Skip to main content

"If you want some accessible but informative insight into football then I suggest you couldn't do better than the Political Economy of Football website, which is not only intelligible but comes with the added bonus of being written by Addicks fan Wyn Grant."
Ben Hayes - Charlton Athletic programme

Stadiums

Share/Save

Mayor to probe London Stadium finances

Mayor of London Sadiq Khan is to set up a high-powered team to investigate what happened with the finances of the London Stadium, the new home of West Ham United.   Several independent companies have been approached to undertake the work.

Football stadium to be demolished

Nene Park, formerly the home of Rushden & Diamonds is to be demolished.  The stadium is derelict and judged to be dangerous and a fire risk. The club was formed from a merger of Irthlingborough Diamonds and Rushden Town. in 1992.  They were promoted to the Football League in 2001.  At their height they played in the equivalent of League One.

What will mayor decide about Chelsea stadium plans?

Chelsea have received planning permission from Hammersmith and Fulham council to build a new 60,000 seater stadium on the site of Stamford Bridge.  However, the plans for the £500m project must be signed off by London mayor Sadiq Khan.

He has 14 days to respond once the plan is sent on to him by Hammersmith Council.  He can accept the application, reject it or hold a short public inquiry which he would chair himself.   There are indications that his advisers think that the proposal is insufficiently 'green''.

Millwall may be forced to quit their historic home

Millwall may be forced to quit their historic home in New Cross.   It looks as if Lewisham Council will approve a compulsory purchase order on land around the New Den next week.   This is needed for a so-called 'regeneration' project involving a mystery offshore developer with links with Lewisham Council.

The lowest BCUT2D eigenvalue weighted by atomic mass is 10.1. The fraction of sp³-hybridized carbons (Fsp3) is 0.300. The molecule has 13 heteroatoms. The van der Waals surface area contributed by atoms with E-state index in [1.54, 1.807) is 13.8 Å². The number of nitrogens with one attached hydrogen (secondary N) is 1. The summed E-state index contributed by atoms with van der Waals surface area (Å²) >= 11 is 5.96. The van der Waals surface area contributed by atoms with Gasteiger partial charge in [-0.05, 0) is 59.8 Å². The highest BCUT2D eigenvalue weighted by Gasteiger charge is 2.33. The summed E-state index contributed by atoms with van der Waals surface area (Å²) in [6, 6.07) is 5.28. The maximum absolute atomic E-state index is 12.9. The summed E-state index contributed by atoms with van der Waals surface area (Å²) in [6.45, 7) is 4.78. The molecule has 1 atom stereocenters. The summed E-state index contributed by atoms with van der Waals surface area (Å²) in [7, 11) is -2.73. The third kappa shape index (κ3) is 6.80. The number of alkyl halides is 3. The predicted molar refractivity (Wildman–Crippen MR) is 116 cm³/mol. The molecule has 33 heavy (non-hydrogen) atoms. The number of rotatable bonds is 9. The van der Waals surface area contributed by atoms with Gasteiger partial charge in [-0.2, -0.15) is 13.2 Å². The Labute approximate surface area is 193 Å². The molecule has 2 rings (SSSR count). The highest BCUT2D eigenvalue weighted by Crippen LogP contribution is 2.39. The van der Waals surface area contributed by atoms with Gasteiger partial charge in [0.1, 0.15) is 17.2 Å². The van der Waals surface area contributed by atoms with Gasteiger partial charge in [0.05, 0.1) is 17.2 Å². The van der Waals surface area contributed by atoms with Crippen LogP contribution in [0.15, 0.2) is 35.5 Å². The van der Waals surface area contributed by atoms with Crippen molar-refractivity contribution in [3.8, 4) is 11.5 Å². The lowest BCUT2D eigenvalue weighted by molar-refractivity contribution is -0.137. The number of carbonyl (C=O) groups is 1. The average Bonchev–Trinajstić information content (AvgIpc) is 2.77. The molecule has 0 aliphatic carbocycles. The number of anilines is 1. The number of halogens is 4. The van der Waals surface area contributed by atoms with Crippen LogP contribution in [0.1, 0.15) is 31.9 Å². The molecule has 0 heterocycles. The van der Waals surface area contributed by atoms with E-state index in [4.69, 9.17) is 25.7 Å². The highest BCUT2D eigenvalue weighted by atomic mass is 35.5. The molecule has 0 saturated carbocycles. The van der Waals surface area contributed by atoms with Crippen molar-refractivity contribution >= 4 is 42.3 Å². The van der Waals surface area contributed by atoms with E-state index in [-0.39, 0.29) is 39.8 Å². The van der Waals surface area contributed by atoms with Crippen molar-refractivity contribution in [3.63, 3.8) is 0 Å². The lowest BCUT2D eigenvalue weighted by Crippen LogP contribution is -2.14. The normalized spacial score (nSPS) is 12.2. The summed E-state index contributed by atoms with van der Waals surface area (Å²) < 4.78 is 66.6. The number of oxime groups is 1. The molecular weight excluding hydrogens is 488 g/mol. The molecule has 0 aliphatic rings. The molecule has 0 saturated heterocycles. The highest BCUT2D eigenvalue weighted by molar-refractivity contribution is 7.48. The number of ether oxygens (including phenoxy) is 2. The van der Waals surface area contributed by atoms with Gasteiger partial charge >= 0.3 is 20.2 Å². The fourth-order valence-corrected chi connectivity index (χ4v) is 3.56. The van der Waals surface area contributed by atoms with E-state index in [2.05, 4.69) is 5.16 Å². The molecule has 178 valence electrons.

New hope for Everton

If you look at today's Premier League table there are the top six clubs (three from London, two from Manchester, one from Merseyside) and then nine points behind the last of the top six can be found Everton.  Given their history, Everton fans feel that they also qualify as a top club.

Farhad Moshiri has a 49.9 per cent stake in the club and he has made them a £80m interest free loan. He has vowed to return them to the elite of English football.

Football in resort towns

Over the next few days I will be developing a discussion about the particular challenges faced by football teams in resort towns.   These include the presence of a large seasonal workforce; a high retired population who, if they are interested in football at all, may have allegiances elsewhere; and, in some cases, high levels of socio-economic deprivation.

Millwall lose out in gentrification battle

It looks as if Millwall are going to lose out in their battle to prevent Lewisham Council placing a compulsory purchase order on land around their stadium.   The order could undermine the viability of the stadium and in particular the work of their Community Trust.

Internal audit critical of Cobblers loan

An internal audit has found that a loan of 13.5 million pounds made to Northampton Town by Northampton Council was made too quickly, on the basis of inadequate information and with insufficient safeguards. This was partly because the then council leader and now local MP was pressing for it.  

In particular, the council failed to compare the rapid payment of tranches of the loan with the slow and stalled progress at the Sixfields stadium.

Mayor orders probe into London Stadium costs

London Mayor Sadiq Khan has ordered a probe into why costs of the London Stadium have overrun by £51m.   The total cost of the former Olympic Stadium is now estimated at around £750m which is similar to the cost of Wembley Stadium which was seen as costing too much money.    The original stadium was built on time and on budget, but it is the conversion costs to turn it into a football stadium that have soared out of control.

London Stadium naming deal in trouble

The latest crowd trouble at West Ham's London Stadium is going to make securing a naming deal more difficult.   The spectacle of fighting fans is not one a sponsor needs to boost their image.

It was always going to be difficult because what is on offer is really the sponsorship of West Ham.  The stadium would have to be debranded for other events such as the World Athletics Championship next summer.   Moreover, sponsors prefer to put their name to a new stadium.